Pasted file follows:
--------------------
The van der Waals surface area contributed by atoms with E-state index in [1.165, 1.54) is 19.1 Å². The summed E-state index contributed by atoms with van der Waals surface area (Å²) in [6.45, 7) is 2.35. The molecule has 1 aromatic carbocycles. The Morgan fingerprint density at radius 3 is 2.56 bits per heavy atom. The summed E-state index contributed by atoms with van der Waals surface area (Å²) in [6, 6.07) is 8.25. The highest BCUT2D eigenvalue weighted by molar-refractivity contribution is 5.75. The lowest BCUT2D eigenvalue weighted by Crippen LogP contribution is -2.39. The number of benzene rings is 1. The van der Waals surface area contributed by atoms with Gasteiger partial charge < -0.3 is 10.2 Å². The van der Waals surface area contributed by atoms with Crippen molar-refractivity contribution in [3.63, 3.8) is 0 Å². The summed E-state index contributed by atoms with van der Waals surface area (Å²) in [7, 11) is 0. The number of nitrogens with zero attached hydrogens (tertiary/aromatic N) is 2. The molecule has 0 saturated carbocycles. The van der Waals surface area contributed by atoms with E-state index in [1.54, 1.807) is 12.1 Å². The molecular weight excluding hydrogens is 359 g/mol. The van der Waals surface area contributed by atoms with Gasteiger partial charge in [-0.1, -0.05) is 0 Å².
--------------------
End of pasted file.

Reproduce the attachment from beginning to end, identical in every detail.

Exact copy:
The van der Waals surface area contributed by atoms with E-state index in [1.165, 1.54) is 19.1 Å². The summed E-state index contributed by atoms with van der Waals surface area (Å²) in [6.45, 7) is 2.35. The molecule has 1 aromatic carbocycles. The Morgan fingerprint density at radius 3 is 2.56 bits per heavy atom. The summed E-state index contributed by atoms with van der Waals surface area (Å²) in [6, 6.07) is 8.25. The highest BCUT2D eigenvalue weighted by molar-refractivity contribution is 5.75. The lowest BCUT2D eigenvalue weighted by Crippen LogP contribution is -2.39. The number of benzene rings is 1. The van der Waals surface area contributed by atoms with Gasteiger partial charge < -0.3 is 10.2 Å². The van der Waals surface area contributed by atoms with Crippen molar-refractivity contribution in [3.63, 3.8) is 0 Å². The summed E-state index contributed by atoms with van der Waals surface area (Å²) in [7, 11) is 0. The number of nitrogens with zero attached hydrogens (tertiary/aromatic N) is 2. The molecule has 0 saturated carbocycles. The van der Waals surface area contributed by atoms with E-state index in [1.54, 1.807) is 12.1 Å². The molecular weight excluding hydrogens is 359 g/mol. The van der Waals surface area contributed by atoms with Gasteiger partial charge in [-0.1, -0.05) is 0 Å².